“It’s still early days, but [Gobeshona] has gathered momentum and has now become an engine of harnessing the intellectual capacity and outcomes of the research community in Bangladesh on this issue,” says Huq.

At the end of the annual Gobeshona conference, the agenda is set through commitments for the year ahead.

At its 2018 conference in January, the network firmed up plans to:

  1. Extend beyond Dhaka to better connect with climate-vulnerable parts of the country.
  2. Develop a green-growth action programme focused on bringing in support from the private sector.
  3. Improve communication of climate information so that those who need it, such as farmers, can make better decisions.
  4. Enhance communication of research through new tools such as video.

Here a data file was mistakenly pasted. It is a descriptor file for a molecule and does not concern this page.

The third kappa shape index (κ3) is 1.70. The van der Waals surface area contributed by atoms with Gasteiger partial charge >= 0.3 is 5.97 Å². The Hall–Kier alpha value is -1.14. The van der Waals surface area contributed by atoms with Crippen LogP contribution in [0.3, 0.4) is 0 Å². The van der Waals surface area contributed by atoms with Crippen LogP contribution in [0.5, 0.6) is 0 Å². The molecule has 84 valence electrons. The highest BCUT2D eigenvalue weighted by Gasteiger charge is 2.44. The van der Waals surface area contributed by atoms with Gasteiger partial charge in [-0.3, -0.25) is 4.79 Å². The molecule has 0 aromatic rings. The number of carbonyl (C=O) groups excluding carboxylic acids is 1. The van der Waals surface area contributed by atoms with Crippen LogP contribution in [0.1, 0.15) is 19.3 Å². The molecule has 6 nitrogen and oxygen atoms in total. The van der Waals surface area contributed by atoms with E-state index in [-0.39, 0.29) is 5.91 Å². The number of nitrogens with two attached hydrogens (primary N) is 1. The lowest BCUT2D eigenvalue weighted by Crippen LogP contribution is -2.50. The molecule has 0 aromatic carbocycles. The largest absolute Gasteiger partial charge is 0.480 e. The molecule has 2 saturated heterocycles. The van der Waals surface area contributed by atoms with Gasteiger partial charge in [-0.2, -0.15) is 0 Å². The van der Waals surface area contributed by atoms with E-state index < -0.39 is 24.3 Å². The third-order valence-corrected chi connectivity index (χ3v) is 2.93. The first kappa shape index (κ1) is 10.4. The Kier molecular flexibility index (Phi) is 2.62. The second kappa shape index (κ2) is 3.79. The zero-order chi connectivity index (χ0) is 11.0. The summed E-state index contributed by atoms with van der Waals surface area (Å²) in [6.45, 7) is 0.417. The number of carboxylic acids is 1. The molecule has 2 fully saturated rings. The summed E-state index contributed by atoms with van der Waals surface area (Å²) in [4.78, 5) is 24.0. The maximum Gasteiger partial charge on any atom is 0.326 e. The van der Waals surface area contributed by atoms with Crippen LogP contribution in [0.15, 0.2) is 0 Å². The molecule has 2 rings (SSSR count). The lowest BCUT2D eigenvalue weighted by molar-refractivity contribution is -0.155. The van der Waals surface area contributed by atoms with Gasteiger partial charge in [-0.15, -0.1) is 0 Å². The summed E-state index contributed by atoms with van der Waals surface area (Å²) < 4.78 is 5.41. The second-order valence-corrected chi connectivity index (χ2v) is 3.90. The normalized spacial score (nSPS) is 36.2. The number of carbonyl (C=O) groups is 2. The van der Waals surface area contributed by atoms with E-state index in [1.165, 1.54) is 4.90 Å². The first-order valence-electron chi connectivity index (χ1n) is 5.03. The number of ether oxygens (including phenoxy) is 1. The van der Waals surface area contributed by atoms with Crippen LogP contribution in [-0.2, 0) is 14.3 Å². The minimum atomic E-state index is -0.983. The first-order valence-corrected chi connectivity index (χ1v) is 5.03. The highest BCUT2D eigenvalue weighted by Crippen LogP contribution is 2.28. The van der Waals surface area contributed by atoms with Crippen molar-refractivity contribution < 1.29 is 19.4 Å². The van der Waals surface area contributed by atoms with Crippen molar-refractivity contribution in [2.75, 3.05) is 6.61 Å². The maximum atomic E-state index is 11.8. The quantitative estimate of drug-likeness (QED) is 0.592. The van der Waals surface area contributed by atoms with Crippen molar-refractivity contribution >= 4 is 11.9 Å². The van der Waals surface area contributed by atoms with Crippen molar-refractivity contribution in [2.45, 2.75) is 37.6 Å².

5. Create a youth leadership programme that connects young people from all over the world to develop solutions for climate change.

Gobeshona has an incredible ability to grow its network, and expand its influence to enhance adaptive capacity through knowledge exchange and development.

Furthermore, this knowledge is being generated and shared from the Global South. Bangladesh will be the site of many climate change impacts – from rising seas to river flooding and migration – and it has much to teach the rest of the world about building resilience to those growing pressures.

This article originally appearead on and can be found here. Please credit Zilient, an initiative of The Rockefeller Foundation, the Thomson Reuters Foundation, Blue State Digital and OnFrontiers. All rights reserved.

Cover photo by Sadman Sakib on Unsplash: First moon on Cox’s Bazar, Bangladesh.